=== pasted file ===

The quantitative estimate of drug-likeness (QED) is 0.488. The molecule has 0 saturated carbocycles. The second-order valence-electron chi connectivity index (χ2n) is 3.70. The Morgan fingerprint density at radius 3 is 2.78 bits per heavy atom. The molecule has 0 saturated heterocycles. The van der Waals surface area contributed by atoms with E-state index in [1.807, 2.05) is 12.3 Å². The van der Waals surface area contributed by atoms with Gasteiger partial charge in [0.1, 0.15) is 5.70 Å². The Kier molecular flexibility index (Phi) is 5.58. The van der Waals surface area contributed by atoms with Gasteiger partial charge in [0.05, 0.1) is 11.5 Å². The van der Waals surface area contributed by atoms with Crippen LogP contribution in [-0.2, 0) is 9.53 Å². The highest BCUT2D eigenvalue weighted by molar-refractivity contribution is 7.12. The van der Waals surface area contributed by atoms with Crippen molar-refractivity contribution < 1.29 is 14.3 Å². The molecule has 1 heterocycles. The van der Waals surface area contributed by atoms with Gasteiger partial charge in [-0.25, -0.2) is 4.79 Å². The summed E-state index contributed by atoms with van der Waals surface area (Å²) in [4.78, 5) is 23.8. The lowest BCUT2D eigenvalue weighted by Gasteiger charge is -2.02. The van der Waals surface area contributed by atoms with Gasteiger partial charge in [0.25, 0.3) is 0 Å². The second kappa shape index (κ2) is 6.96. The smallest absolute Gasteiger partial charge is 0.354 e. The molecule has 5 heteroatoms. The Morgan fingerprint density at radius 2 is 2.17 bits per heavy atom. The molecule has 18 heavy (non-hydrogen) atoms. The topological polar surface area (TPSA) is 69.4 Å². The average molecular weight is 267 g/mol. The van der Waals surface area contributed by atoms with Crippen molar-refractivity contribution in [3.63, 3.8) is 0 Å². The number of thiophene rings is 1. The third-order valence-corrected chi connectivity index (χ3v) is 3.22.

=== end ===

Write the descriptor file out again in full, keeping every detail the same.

The quantitative estimate of drug-likeness (QED) is 0.488. The molecule has 0 saturated carbocycles. The second-order valence-electron chi connectivity index (χ2n) is 3.70. The Morgan fingerprint density at radius 3 is 2.78 bits per heavy atom. The molecule has 0 saturated heterocycles. The van der Waals surface area contributed by atoms with E-state index in [1.807, 2.05) is 12.3 Å². The van der Waals surface area contributed by atoms with Gasteiger partial charge in [0.1, 0.15) is 5.70 Å². The Kier molecular flexibility index (Phi) is 5.58. The van der Waals surface area contributed by atoms with Gasteiger partial charge in [0.05, 0.1) is 11.5 Å². The van der Waals surface area contributed by atoms with Crippen LogP contribution in [-0.2, 0) is 9.53 Å². The highest BCUT2D eigenvalue weighted by molar-refractivity contribution is 7.12. The van der Waals surface area contributed by atoms with Crippen molar-refractivity contribution < 1.29 is 14.3 Å². The molecule has 1 heterocycles. The van der Waals surface area contributed by atoms with Gasteiger partial charge in [-0.25, -0.2) is 4.79 Å². The summed E-state index contributed by atoms with van der Waals surface area (Å²) in [4.78, 5) is 23.8. The lowest BCUT2D eigenvalue weighted by Gasteiger charge is -2.02. The van der Waals surface area contributed by atoms with Gasteiger partial charge in [0.25, 0.3) is 0 Å². The second kappa shape index (κ2) is 6.96. The smallest absolute Gasteiger partial charge is 0.354 e. The molecule has 5 heteroatoms. The Morgan fingerprint density at radius 2 is 2.17 bits per heavy atom. The molecule has 18 heavy (non-hydrogen) atoms. The topological polar surface area (TPSA) is 69.4 Å². The average molecular weight is 267 g/mol. The van der Waals surface area contributed by atoms with Crippen molar-refractivity contribution in [3.63, 3.8) is 0 Å². The number of thiophene rings is 1. The third-order valence-corrected chi connectivity index (χ3v) is 3.22.